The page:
G20 Research Group

G20 Summits |  G20 Ministerials |  G20 Analysis |  Search |  About the G20 Research Group
[English]  [Français]  [Deutsch]  [Italiano]  [Portuguesa]  [Japanese]  [Chinese]  [Korean]  [Indonesian]

University of Toronto

G20 Information Centre
provided by the G20 Research Group

New G20 Forum: Backgrounder

Estimated date of publication: March 2000
See also What Is the G20?


On September 25, 1999, in Washington, D.C., the finance ministers of the Group of Seven (G7) leading industrialized nations announced the creation of the Group of Twenty (G20). This new international forum of finance ministers and central bank governors represents 19 countries, the European Union and the Bretton Woods Institutions (the International Monetary Fund (IMF) and the World Bank).

The creation of the G20 fulfills the commitment by G7 leaders at the June 1999 Summit at Köln "…to establish an informal mechanism for dialogue among systemically important countries within the framework of the Bretton Woods institutional system."

Mandate of the G20

The G20 will promote discussion, and will study and review policy issues among industrialized countries and emerging markets with a view to promoting international financial stability.

G20 Participants

Member countries include: Argentina, Australia, Brazil, Canada, China, France, Germany, India, Indonesia, Italy, Japan, Mexico, Russia, Saudi Arabia, South Africa, South Korea, Turkey, the United Kingdom, the United States and the European Union.

The Managing Director of the IMF and the President of the World Bank, as well as the Chairpersons of the International Monetary and Financial Committee and Development Committee of the IMF and World Bank, will participate fully in the discussions.

G20 Chairmanship

Finance Minister Paul Martin of Canada has been selected as chairperson of the G20 for its first two years. The first meeting will be chaired by Minister Martin in Berlin in December 1999. Canada will host the second meeting in 2000.

Characteristics of the G20

Through broad participation by industrialized countries and key emerging markets, the G20 will represent a range of viewpoints.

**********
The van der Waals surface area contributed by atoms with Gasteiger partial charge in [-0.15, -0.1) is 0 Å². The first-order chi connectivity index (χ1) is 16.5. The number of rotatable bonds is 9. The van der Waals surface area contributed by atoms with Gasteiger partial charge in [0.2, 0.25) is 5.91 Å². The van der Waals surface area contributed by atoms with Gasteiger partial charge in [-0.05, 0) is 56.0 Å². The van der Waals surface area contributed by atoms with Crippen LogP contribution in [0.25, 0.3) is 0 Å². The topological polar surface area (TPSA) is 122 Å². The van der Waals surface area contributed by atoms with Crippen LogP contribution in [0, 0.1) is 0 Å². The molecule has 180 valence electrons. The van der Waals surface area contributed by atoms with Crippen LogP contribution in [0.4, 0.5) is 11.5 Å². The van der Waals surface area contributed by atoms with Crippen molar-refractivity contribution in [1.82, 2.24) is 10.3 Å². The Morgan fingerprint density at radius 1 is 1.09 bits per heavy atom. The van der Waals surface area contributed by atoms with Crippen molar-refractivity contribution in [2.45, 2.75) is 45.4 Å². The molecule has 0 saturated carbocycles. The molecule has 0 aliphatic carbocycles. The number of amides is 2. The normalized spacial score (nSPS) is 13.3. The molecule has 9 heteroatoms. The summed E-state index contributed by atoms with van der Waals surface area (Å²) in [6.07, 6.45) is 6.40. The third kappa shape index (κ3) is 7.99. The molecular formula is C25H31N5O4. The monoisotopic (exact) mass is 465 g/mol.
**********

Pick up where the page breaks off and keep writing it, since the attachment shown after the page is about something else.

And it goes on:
Like the G7, but unlike larger international organizations such as the United Nations, the World Bank and the IMF, the G20 will have no permanent secretariat. The size and structure of the G20 will encourage the informal exchange of views and the formation of consensus on international issues.

How the G20 Fits In With Other International Organizations

The G20 will complement the activities of other international organizations:

Why a G20?

Since 1986, the G7 finance ministers’ grouping has proven to be an effective forum for informal and substantive discussion of important international economic issues, leading to greater understanding and co-ordination among policy makers in the G7 countries.

The lack of emerging market representation in the G7 limits its ability to deal with some issues related to developments in the international economy and financial system. In today’s economy, broader representation in policy discussions is crucial. As the Asian financial crisis has demonstrated, financial markets in developed countries can be seriously affected by financial instability in emerging markets. The G20 will fulfill the need for representation from emerging markets.

In his April 27, 1999 remarks to the Interim Committee of the IMF, Minister Martin highlighted the need for more representative institutional arrangements. This need was further reflected in the June 1999 Report of G7 Finance Ministers to the K&Mac246;ln Summit on Strengthening the International Financial Architecture.

During the last two years, ad hoc groupings known as the G22 and G33 were convened to help address specific issues related to the Asian financial crisis but were not integrated with the governance structures of the IMF or World Bank.

The useful suggestions for enhancing global economic security that emanated from the G22 and G33 processes demonstrated the need for a regular international consultative forum with a broader membership than the G7.

The creation of the G20 represents the next stage in the evolution of informal consultation among industrialized countries and emerging markets.

Administrative Functions of the G20

Like the G7, the G20 will not have a permanent secretariat. Instead, the chair country will provide support. In addition, the G20 will be able to call on the resources of the IMF and World Bank, as well as officials of member countries and outside experts.

Meetings of the G20

Meetings of finance ministers and central bank governors will be held every year. Ministers’ and governors’ deputies will meet from time to time to prepare for the ministerial meetings.

The Managing Director of the IMF, the President of the World Bank, and the finance ministers of the countries chairing the International Monetary and Financial Committee and the Development Committee of the IMF and World Bank are also included as full members of the group.

[back to top]

Source: Department of Finance, Canada

This Information System is provided by the University of Toronto Library
and the G20 Research Group at the University of Toronto.
Please send comments to: g20@utoronto.ca
This page was last updated August 29, 2009 .

All contents copyright © 2023. University of Toronto unless otherwise stated. All rights reserved.